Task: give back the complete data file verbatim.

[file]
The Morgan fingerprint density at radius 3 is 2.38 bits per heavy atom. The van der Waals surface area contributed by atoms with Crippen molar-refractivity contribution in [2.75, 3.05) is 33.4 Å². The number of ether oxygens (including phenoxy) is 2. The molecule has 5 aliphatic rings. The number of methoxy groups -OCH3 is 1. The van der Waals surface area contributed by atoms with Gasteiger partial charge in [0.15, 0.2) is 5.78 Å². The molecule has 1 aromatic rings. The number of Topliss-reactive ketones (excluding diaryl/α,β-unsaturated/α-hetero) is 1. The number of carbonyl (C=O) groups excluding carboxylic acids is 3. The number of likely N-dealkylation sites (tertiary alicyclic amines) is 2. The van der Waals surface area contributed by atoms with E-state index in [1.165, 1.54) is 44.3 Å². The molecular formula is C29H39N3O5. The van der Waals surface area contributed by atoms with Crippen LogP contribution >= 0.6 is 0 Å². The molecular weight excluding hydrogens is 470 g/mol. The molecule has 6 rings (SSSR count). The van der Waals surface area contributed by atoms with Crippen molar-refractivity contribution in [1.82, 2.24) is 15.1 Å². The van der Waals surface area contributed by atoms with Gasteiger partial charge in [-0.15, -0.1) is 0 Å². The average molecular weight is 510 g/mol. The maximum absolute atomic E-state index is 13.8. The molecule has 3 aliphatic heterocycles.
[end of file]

The Morgan fingerprint density at radius 3 is 2.38 bits per heavy atom. The van der Waals surface area contributed by atoms with Crippen molar-refractivity contribution in [2.75, 3.05) is 33.4 Å². The number of ether oxygens (including phenoxy) is 2. The molecule has 5 aliphatic rings. The number of methoxy groups -OCH3 is 1. The van der Waals surface area contributed by atoms with Gasteiger partial charge in [0.15, 0.2) is 5.78 Å². The molecule has 1 aromatic rings. The number of Topliss-reactive ketones (excluding diaryl/α,β-unsaturated/α-hetero) is 1. The number of carbonyl (C=O) groups excluding carboxylic acids is 3. The number of likely N-dealkylation sites (tertiary alicyclic amines) is 2. The van der Waals surface area contributed by atoms with E-state index in [1.165, 1.54) is 44.3 Å². The molecular formula is C29H39N3O5. The van der Waals surface area contributed by atoms with Crippen LogP contribution >= 0.6 is 0 Å². The molecular weight excluding hydrogens is 470 g/mol. The molecule has 6 rings (SSSR count). The van der Waals surface area contributed by atoms with Crippen molar-refractivity contribution in [1.82, 2.24) is 15.1 Å². The van der Waals surface area contributed by atoms with Gasteiger partial charge in [-0.15, -0.1) is 0 Å². The average molecular weight is 510 g/mol. The maximum absolute atomic E-state index is 13.8. The molecule has 3 aliphatic heterocycles.